Altamonte Springs launches pilot project to make all water drinkable

ALTAMONTE SPRINGS, Fla. — State, county and city leaders are celebrating the launch of a pilot project in Altamonte Springs that will help prevent a water shortage.

pureALTA was recently recognized among the best in the world at the International Water Association Project Innovation Awards in Tokyo.

“Because we have won an international innovation award, there are countries all over the planet now reaching out to us and asking us, ‘Exactly how did you do this?’ and ‘We want to do it too,’” said Altamonte Springs City Manager Frank Martz.

Altamonte Springs isn't waiting for a disaster to strike or the water to run out of the aquifer to find new solutions or alternatives.

The city took an old building at the city's public works facility and transformed it into the pureALTA facility where the process takes place.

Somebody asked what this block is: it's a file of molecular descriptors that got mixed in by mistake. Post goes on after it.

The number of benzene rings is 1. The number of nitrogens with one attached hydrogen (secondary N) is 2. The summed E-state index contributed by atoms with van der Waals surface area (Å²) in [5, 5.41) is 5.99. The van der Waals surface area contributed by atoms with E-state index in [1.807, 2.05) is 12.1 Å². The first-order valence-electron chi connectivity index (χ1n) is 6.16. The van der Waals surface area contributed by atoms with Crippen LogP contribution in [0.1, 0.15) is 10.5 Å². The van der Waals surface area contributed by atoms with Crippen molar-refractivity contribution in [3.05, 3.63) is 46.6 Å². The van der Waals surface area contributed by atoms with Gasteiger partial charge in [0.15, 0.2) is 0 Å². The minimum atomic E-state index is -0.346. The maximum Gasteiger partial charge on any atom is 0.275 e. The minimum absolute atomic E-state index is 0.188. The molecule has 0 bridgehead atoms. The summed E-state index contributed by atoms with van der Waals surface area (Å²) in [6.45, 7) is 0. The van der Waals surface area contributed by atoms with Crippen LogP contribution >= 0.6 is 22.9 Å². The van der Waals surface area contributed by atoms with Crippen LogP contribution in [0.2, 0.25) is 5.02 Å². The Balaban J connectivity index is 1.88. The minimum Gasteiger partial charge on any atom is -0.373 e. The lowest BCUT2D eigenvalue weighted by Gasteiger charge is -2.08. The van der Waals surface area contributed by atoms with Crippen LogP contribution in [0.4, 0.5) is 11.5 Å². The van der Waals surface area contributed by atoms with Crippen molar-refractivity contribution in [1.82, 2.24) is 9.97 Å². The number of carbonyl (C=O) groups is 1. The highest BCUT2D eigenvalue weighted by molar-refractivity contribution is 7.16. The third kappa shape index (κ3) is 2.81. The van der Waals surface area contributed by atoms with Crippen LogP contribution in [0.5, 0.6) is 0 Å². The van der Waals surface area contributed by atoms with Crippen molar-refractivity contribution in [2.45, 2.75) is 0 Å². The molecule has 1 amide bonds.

The city is using reclaimed water for its pureALTA project. The reclaimed water has been purified and is cleaner than tap water. There is no smell and it tastes good.

"It's being blasted by UV radiation, which is what purifies it," Martz said.

The water is tested and then put back into the reclaim water system and used for irrigation until it’s needed for a shortage.

It costs about $6 per 1,000 gallons to convert the water, which is half the price of reverse osmosis, according to city officials. The next step is to get the legislature on board.

"Obviously, funding is a big issue. The startup cost is very important,” said Martz.

The city also uses the pureALTA facility as a teaching tool for local STEM programs at local schools.

Jeff Levkulich

Jeff Levkulich,

Jeff Levkulich joined the Eyewitness News team as a reporter in June 2015.